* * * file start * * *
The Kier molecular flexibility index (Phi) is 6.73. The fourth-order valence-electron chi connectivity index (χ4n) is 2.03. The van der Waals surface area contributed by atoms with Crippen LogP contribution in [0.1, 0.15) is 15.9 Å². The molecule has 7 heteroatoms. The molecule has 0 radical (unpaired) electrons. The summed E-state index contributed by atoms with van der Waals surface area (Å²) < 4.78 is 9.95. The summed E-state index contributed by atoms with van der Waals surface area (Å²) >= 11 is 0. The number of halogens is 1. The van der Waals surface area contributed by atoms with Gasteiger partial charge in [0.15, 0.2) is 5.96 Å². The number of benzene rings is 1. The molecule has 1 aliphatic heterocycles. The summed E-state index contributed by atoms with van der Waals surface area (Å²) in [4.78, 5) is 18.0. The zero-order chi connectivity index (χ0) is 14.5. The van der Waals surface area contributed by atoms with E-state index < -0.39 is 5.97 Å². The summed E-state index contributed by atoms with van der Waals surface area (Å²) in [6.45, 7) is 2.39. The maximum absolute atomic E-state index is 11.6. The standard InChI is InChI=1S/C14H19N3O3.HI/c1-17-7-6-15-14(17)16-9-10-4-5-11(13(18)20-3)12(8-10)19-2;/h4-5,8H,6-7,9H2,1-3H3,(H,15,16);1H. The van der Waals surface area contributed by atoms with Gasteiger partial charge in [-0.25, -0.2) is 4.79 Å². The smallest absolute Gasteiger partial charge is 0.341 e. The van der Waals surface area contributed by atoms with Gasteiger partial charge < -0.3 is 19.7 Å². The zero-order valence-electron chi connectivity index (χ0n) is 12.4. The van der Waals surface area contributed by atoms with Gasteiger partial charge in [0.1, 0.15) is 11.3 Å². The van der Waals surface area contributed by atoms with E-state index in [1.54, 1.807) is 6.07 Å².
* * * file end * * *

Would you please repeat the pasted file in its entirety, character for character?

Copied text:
The Kier molecular flexibility index (Phi) is 6.73. The fourth-order valence-electron chi connectivity index (χ4n) is 2.03. The van der Waals surface area contributed by atoms with Crippen LogP contribution in [0.1, 0.15) is 15.9 Å². The molecule has 7 heteroatoms. The molecule has 0 radical (unpaired) electrons. The summed E-state index contributed by atoms with van der Waals surface area (Å²) < 4.78 is 9.95. The summed E-state index contributed by atoms with van der Waals surface area (Å²) >= 11 is 0. The number of halogens is 1. The van der Waals surface area contributed by atoms with Gasteiger partial charge in [0.15, 0.2) is 5.96 Å². The number of benzene rings is 1. The molecule has 1 aliphatic heterocycles. The summed E-state index contributed by atoms with van der Waals surface area (Å²) in [4.78, 5) is 18.0. The zero-order chi connectivity index (χ0) is 14.5. The van der Waals surface area contributed by atoms with E-state index < -0.39 is 5.97 Å². The summed E-state index contributed by atoms with van der Waals surface area (Å²) in [6.45, 7) is 2.39. The maximum absolute atomic E-state index is 11.6. The standard InChI is InChI=1S/C14H19N3O3.HI/c1-17-7-6-15-14(17)16-9-10-4-5-11(13(18)20-3)12(8-10)19-2;/h4-5,8H,6-7,9H2,1-3H3,(H,15,16);1H. The van der Waals surface area contributed by atoms with Gasteiger partial charge in [-0.25, -0.2) is 4.79 Å². The smallest absolute Gasteiger partial charge is 0.341 e. The van der Waals surface area contributed by atoms with Gasteiger partial charge < -0.3 is 19.7 Å². The zero-order valence-electron chi connectivity index (χ0n) is 12.4. The van der Waals surface area contributed by atoms with Gasteiger partial charge in [0.1, 0.15) is 11.3 Å². The van der Waals surface area contributed by atoms with E-state index in [1.54, 1.807) is 6.07 Å².